Updated 07:14 AM EDT, Wed, Jun 23, 2021

Mexico's Missing 43 Update: Lost Students' Parents Initiate Hunger Strike

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A 43-hour hunger strike was held by the parents of the 43 Mexican students who went missing last year.

The protest took place on Wednesday, a day before the parents' meeting with Mexican President Enrique Peña Nieto ahead of the case's anniversary, The Rakyat Post reported. The missing young men's families gathered under a white tarp in front of Mexico City's cathedral located at the historic Zocalo square. The protest kicked off at 7PM.

Holding signs with pictures and names of their sons, the parents were examined by a doctor to ensure that their bodies are prepared for the nearly two-day fast, The Rakyat Post noted. Nardo Flores, whose son Bernardo is among the missing, said that they will only drink water for the next 43 hours.

"I don't know if I can handle the fast. I'm diabetic. I'll do all I can," said Genovena Sanchez, whose 21-year-old son Israel Caballero is with the missing, as quoted by Yahoo! News "I'm doing this to get my son back."

Epifanio Alvarez held a photograph of his son and said, "Today is very special. Today my son turns 23 and wherever he may be, we are looking for him," Yahoo! News reported

Deputy interior minister Roberto Campa said that the meeting between the president and the parents of the missing students is "complicated," given that the issue also touches on Mexico's thousands of people who have disappeared as well, the news outlet added. But Campa is hoping for a productive discussion to get justice.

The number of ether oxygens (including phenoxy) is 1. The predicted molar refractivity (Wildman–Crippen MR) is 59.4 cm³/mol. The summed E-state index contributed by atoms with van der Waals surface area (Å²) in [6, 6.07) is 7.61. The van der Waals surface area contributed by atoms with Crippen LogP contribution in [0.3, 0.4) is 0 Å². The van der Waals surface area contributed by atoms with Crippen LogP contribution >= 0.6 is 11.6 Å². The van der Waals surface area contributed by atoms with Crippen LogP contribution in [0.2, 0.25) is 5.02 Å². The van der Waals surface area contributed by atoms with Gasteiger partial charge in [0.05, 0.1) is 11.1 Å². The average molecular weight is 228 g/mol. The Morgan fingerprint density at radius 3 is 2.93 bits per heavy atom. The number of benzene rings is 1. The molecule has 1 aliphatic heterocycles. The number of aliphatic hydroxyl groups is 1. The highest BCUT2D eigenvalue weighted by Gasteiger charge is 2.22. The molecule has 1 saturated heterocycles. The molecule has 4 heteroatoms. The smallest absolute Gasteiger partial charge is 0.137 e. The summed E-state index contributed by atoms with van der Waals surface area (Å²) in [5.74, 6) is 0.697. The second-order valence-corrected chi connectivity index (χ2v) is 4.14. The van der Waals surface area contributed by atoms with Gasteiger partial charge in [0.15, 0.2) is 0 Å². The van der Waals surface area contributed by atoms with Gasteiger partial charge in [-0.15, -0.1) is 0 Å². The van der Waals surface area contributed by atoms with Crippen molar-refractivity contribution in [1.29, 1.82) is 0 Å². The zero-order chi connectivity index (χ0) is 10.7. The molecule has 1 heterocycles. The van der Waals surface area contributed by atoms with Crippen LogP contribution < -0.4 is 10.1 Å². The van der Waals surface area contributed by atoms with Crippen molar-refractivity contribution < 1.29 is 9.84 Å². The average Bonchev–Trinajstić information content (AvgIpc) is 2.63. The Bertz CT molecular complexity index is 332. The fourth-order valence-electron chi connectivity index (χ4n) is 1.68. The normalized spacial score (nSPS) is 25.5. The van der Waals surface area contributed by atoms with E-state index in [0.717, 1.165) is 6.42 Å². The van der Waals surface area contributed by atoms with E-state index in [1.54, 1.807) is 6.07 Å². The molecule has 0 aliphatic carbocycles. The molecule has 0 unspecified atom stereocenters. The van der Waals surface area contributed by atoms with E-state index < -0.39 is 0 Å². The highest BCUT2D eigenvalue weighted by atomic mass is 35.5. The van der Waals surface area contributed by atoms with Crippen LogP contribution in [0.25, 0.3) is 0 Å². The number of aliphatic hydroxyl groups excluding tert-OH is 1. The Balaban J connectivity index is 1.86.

Vidulfo Rosales, the parents' attorney, said they will urge Peña Nieto to organize a new investigation and for police authorities to hand the 43 students alive, the news outlet further wrote. The students, who are from the Ayotzinapa Rural Teachers College in Guerrero's southern state, disappeared after local police in the city of Iguala attacked them. The young men are in Iguala to hijack buses to travel to a place where a protest was taking place.

According to prosecutors, police officials brought the young men to the Guerreros Unidos drug gang, which killed the students and burned their remains, The Rakyat Post reported. However, the official investigation met inquiries from independent experts at the Inter-American Commission on Human Rights, who claimed that there was no evidence of the students being incinerated in a funeral pyre at a garbage dump.

Only one student was "positively identified among charred remains while the attorney general said last week that there was a possible match for a second one," Yahoo! News reported. On Saturday, the parents and other students from their teacher college will hold a protest in Mexico City to observe the one-year anniversary of their disappearance.

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